750 snacks and meals later…

I don’t know if it’s an Aria phase or a burnout after months of solo parenting. But she’s just being a picky eater lately. She’ll eat her berries and sweet potato mash and beet applesauce. She’ll eat yogurt and drink her milk. She craves aged sharp cheddar cheese. She’ll eat almond butter right out of the jar with a spoon. And she likes tofu. She really likes tofu. 

Sometimes she’ll eat her mini quiches. Sometimes she’ll eat her chicken and veggies. And yesterday I got her to eat quinoa brown rice by making it buffalo style with butter and hot sauce. 

But that’s kind of it. Over and over again. When she gets bored with it, more cheese and yogurt takes hold. 

Sometimes I think I’m just kidding myself that I’m doing right by her diet. 

Only want bread? 

Sure. But it’s going to be whole grain and fresh. No preservatives. 

Won’t eat breakfast today?

Fine. Have gmo free blue chips rich in magnesium, iron, and other minerals. Here’s some salsa. Dip it and I’ll pretend you ate your vegetables for the day. 

Only want yogurt? Don’t want your chicken and broccoli?

Fine. Have plain organic yogurt blended with mangos and kale. 


The problem with this is that I haven’t really pushed her to try sauces or chili or sandwiches or noodles or soups. Occasionally I’ll put those in front of her, but I’m not really making them for me. 

The best, or at least most diverse, meals I get are from grocery store buffets. 

Sigh. And if I want to rest, I’m more inclined to hand her the bread and cheese, let her fill up and go down filled and happy. 

But grandma is coming! And DH isn’t too far behind. 

Cause right now, after planning or providing 5 meals/snacks a day for almost six months, my creativity and willpower in meal making a food exposure is a bit tapped out… 750. That’s a lot of figuring out what to feed someone. 

Heavens. How many meals moms and pops must go through! I’m only getting started!!

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An essay on stress

Breathing in and out, this deep exhaustion. Source unknown. A sudden, deep, unexpected broken. Your body is amazing. It will do as you say. When one part is broken, it will commit any part or limb at its disposal to bridge the gap. But sometimes, it just keeps compensating until there is nowhere left to go but a cliff.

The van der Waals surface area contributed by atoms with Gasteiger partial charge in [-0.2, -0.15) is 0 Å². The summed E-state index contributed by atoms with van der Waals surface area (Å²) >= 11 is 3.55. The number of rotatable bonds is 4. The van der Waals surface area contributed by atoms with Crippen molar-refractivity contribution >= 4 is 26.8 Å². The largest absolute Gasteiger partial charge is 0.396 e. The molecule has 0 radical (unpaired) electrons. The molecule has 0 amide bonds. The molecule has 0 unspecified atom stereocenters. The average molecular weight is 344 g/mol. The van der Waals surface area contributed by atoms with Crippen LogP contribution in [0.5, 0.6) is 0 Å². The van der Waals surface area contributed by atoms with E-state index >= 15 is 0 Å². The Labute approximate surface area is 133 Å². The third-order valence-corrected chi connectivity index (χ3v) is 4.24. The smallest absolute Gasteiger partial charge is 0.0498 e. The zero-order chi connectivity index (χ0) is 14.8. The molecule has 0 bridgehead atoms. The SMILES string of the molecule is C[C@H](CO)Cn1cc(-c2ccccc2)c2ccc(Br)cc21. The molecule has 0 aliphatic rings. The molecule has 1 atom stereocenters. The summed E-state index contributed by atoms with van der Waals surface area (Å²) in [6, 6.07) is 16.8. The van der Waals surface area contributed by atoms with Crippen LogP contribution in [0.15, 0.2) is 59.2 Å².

Addison’s is a fascinating illness. Cortisol is what wakes and motivates you. It tells you to metabolize and tells your heart to raise and lower pressure in times of stress or emergency. It tells you to hold on to salt when the sun barrels down on you. It is the warrior at the gate, the defensive linebacker, the bodyguard. It’s not the hero on the front lines dripping sweat and blood to save the army in fight or flight — that’s adrenaline. 

I feel I know stress better now than I ever did before Addison’s destroyed my ability to make cortisol five years ago. Better than when I got a name for the tanning skin, nausea, fatigue, lightheadedness, urgent peeing, cloudy concentration, salt cravings, and unquenchable thirst that plagued me for a year before I got diagnosed. 

I feel the impact of stress on the body in such an unusual way. The sun stresses your body, you just may not notice the full effects, depending on how well your body compensates. Driving for an hour stresses your body. It compensates with cortisol. Emotions can turn to physical stress. So can not sleeping enough or drinking enough or taking time to meditate or rest your swirling thoughts. Starting a new workout. Changing your eating habits. Losing weight. Losing a loved one. Drinking coffee. Catching a cold. Getting rearended. Food poisoning. Dental surgery. Giving birth.